6. The circuit of claim 4 wherein the number of said load transistors coupled in series to each of said second lines is equal to the number k of logic ones required by the binomial scheme.
7. The circuit of claim 6 further comprising a plurality of third lines selectively coupled to ones of said second lines such that each of said third lines represents the logical OR of said ones of said second lines, whereby said third lines provide said state outputs of the FSM.
An improved FSM which includes a PLA is disclosed. The FSM is particularly suited for MOS integrated circuit technology since it incorporates the use of easily reprogrammable or changed PLA circuitry. Its low power requirements also make it attractive for implementation in CMOS technology.
In the following description, numerous specific details are set forth, such as specific circuits. It will be understood by one of ordinary skill in the art that the invention may be practiced without these specific details. Well-known MOS processing is not described in this application since the present invention may be fabricated with numerous well-known processes.
Referring to FIG. 1, a block diagram of a basic configuration for an FSM is shown. A PLA 10 is the basic logical element of the FSM. The inputs to the PLA are the external inputs bus 12 and the output of the state signal bus 22, each of which may be composed of any number of lines. The outputs from the PLA 10 is bus 14 and the input bus 16 to the state register 18, each of which may be composed of any number of lines.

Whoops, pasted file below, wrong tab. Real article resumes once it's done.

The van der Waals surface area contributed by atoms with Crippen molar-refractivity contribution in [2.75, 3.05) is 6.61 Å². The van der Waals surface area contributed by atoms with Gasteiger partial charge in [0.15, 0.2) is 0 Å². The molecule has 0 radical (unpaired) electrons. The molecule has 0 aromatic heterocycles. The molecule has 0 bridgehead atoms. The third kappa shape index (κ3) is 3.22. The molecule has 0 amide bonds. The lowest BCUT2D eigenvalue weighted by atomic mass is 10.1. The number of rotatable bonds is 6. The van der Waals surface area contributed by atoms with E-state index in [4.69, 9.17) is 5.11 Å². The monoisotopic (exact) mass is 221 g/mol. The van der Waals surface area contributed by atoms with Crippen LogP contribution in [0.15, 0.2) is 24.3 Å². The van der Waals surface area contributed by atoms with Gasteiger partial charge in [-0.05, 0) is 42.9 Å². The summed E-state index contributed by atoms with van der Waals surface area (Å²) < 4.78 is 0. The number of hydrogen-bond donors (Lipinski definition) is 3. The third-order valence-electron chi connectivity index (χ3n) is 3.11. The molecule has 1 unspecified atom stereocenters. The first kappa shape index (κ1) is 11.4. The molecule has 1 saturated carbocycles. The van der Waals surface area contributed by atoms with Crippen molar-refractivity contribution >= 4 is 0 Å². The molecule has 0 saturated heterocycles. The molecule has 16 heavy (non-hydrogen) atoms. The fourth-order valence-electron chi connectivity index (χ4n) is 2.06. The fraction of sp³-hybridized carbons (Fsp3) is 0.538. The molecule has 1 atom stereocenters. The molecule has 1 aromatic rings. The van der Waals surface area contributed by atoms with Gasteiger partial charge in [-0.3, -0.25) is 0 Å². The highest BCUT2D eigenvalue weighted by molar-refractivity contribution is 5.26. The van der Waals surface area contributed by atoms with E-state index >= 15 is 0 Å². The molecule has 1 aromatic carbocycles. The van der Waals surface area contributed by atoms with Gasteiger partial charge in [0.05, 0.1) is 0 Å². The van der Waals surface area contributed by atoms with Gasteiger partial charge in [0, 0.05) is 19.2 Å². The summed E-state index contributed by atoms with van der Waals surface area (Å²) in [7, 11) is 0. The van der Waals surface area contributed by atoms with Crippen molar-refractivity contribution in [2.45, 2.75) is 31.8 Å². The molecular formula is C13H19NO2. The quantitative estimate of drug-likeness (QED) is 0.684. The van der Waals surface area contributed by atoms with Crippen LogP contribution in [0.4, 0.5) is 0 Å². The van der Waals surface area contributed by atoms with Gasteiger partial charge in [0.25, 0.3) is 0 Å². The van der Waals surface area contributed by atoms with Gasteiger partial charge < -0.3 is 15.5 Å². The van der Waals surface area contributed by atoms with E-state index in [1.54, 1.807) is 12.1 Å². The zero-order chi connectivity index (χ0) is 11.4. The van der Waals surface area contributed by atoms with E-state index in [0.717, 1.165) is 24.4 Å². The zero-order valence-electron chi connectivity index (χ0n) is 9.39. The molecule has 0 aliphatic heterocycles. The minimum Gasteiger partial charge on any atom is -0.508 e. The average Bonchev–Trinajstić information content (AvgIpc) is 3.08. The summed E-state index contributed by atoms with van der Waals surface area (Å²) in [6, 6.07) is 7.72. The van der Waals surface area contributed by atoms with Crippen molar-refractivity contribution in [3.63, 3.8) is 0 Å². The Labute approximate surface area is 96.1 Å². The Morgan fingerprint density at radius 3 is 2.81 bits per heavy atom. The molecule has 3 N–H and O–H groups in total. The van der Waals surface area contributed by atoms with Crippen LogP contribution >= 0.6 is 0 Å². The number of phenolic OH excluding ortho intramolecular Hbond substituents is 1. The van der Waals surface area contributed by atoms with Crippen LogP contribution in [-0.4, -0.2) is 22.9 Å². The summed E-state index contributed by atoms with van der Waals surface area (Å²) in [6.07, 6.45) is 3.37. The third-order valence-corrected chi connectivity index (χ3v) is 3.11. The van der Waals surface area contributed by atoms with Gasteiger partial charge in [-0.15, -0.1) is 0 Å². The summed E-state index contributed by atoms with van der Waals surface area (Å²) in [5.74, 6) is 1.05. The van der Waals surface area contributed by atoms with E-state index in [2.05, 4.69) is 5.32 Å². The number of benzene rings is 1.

The state register 18 stores the last state of the FSM. The output of the state register 18 goes to another part of the system of which the FSM is a part through bus 20 and also is fed back into the FSM through bus 22. Thus, with each new clock cycle the PLA 10 accepts new external inputs from bus 12, and the state signal representing the previous state of the FSM from bus 22 and then acts on these inputs to send new data to the output bus 14 and the state register 18 through bus 16.